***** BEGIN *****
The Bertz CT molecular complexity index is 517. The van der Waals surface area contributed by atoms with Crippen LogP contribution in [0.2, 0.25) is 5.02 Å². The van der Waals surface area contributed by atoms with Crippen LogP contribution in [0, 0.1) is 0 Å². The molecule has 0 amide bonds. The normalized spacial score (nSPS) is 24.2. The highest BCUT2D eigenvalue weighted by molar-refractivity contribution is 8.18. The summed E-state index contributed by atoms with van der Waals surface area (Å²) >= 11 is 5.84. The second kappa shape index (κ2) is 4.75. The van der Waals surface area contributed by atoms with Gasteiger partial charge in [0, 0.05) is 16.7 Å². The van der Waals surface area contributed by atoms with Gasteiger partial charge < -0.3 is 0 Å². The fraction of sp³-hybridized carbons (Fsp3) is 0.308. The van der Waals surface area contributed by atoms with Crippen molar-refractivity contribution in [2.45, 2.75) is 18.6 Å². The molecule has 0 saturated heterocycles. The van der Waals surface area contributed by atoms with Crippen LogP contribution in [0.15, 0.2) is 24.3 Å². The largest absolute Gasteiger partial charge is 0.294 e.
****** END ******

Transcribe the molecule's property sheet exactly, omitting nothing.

The Bertz CT molecular complexity index is 517. The van der Waals surface area contributed by atoms with Crippen LogP contribution in [0.2, 0.25) is 5.02 Å². The van der Waals surface area contributed by atoms with Crippen LogP contribution in [0, 0.1) is 0 Å². The molecule has 0 amide bonds. The normalized spacial score (nSPS) is 24.2. The highest BCUT2D eigenvalue weighted by molar-refractivity contribution is 8.18. The summed E-state index contributed by atoms with van der Waals surface area (Å²) >= 11 is 5.84. The second kappa shape index (κ2) is 4.75. The van der Waals surface area contributed by atoms with Gasteiger partial charge in [0, 0.05) is 16.7 Å². The van der Waals surface area contributed by atoms with Gasteiger partial charge < -0.3 is 0 Å². The fraction of sp³-hybridized carbons (Fsp3) is 0.308. The van der Waals surface area contributed by atoms with Crippen molar-refractivity contribution in [2.45, 2.75) is 18.6 Å². The molecule has 0 saturated heterocycles. The van der Waals surface area contributed by atoms with Crippen LogP contribution in [0.15, 0.2) is 24.3 Å². The largest absolute Gasteiger partial charge is 0.294 e.